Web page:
Allergy Update: New Treatments & Children's Risks - Wheaton Franciscan Healthcare

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Published on July 21, 2014

Allergy Update: New Treatments & Children's Risks

By Melissa A.M. Hertler, MD, Director of the Allergy Program at Wheaton Franciscan – Sinus Care Institute in Wauwatosa.

Are New Allergy Treatments Available to Replace Weekly Allergy Injections?

Yes. There are now 3 FDA-approved sublingual tablets (tablets that dissolve under the tongue) that contain either grass pollen antigen or ragweed pollen allergen. These are taken at home, every day, rather than at the doctor’s office. They are designed as an alternative to injections of these pollen antigens (allergy shots), and are nearly as effective.

In Wisconsin, there are many people with allergies to more than just grass or ragweed pollens, because there is an abundance of different kinds of pollens from early Spring until late Fall. There are sublingual allergy drops (a liquid that is made by an allergist) that contain one or several different allergens and are given daily under the tongue at home as well.

These drops can contain pollen allergens, or dust, mold or even pet dander. Again, they are nearly as effective as allergy shots, and are a good alternative for adults who fear needles, or cannot make it to the doctor’s office for weekly injections, as well as for children.

Sublingual allergy drops have been used in Europe for many years, and have shown to be an effective alternative with more convenience and less risk of a reaction to the allergen than with injections.

Why is the First Year of Life Critical for Asthma and Allergy Risks? 

The first year of life is a critical period in the development of the immune system, especially its ability to recognize the difference between self and non-self, as well as the development of allergies and asthma.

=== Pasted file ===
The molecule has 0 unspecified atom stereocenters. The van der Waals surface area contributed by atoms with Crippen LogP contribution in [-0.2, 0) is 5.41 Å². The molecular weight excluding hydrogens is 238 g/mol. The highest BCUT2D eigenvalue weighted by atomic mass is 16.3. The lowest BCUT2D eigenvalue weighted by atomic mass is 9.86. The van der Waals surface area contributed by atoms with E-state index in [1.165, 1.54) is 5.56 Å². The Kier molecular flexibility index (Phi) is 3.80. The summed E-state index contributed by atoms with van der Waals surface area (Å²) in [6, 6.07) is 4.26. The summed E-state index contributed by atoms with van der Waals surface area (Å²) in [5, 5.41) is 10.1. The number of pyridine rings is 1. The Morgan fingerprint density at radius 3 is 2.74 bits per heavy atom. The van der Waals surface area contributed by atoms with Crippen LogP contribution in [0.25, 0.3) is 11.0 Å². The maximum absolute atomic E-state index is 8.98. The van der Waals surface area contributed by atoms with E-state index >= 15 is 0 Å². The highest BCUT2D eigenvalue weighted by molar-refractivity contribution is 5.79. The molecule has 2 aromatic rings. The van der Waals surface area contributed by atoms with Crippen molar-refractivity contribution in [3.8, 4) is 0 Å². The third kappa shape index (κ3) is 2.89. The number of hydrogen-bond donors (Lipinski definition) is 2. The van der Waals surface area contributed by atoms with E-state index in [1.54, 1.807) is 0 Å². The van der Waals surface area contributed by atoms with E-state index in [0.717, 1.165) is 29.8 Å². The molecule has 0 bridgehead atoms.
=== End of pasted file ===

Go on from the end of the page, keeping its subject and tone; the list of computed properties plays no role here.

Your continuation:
The biggest risk for the development of allergies and asthma seems to be your family history, in that there is a genetic predisposition to atopy, or an allergic state, which seems to arise only after exposure or sensitization.

The newest data available seems to support the protective effect of some allergen and bacteria exposures within the first year of life, on the later development of asthma and allergies. The allergens that were most protective were cockroach, mouse and cat in the house dust samples, as well as exposure to certain bacteria.

Previous studies have shown that children that are raised on farms have a lower risk of allergies and asthma, while children raised in urban environments (primarily inner-city) have much higher risks of developing asthma and allergies, but none was able to explain a straightforward relationship between allergen exposure and later development of allergies and asthma.

It is becoming evident that it is most likely a combination of the right exposures at a critical time in the development of the immune system that is most important in developing protection from allergies and asthma later in life. There is a scientific hypothesis or theory that is being studied that purports that there is an increasing rate of allergies and asthma as a direct result of decreased exposures as young children to bacteria, parasites and other infections because of our improved hygiene and cleanliness of our homes. This is called the "Hygeine Hypothesis."

What Can Parents Do?

As a parent, one wishes to protect our children from infections and exposures to dirt and germs; however, it appears that there may be some benefit to early exposure to some pet and rodent dander, cockroach allergens and bacteria with respect to the later development of allergies and asthma.

There are many factors that contribute to the overall risk of a child, and there are some factors that may be more readily controlled. It is known that childhood exposure to tobacco smoke within the home is a risk factor for the development of asthma, as is exposure to indoor and outdoor pollutants. More studies need to be done to help figure out what the right combination of allergens and germs are to help shape the immune system to prevent allergies and asthma, but we don’t know that answer yet.

As practical advice to parents, it's prudent to avoid exposing your child to tobacco smoke or significant pollution, and although we don’t know the exact mechanism or combination of allergens and bacteria, a little dirt won’t hurt!

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Allergy Update: New Treatments & Children's Risks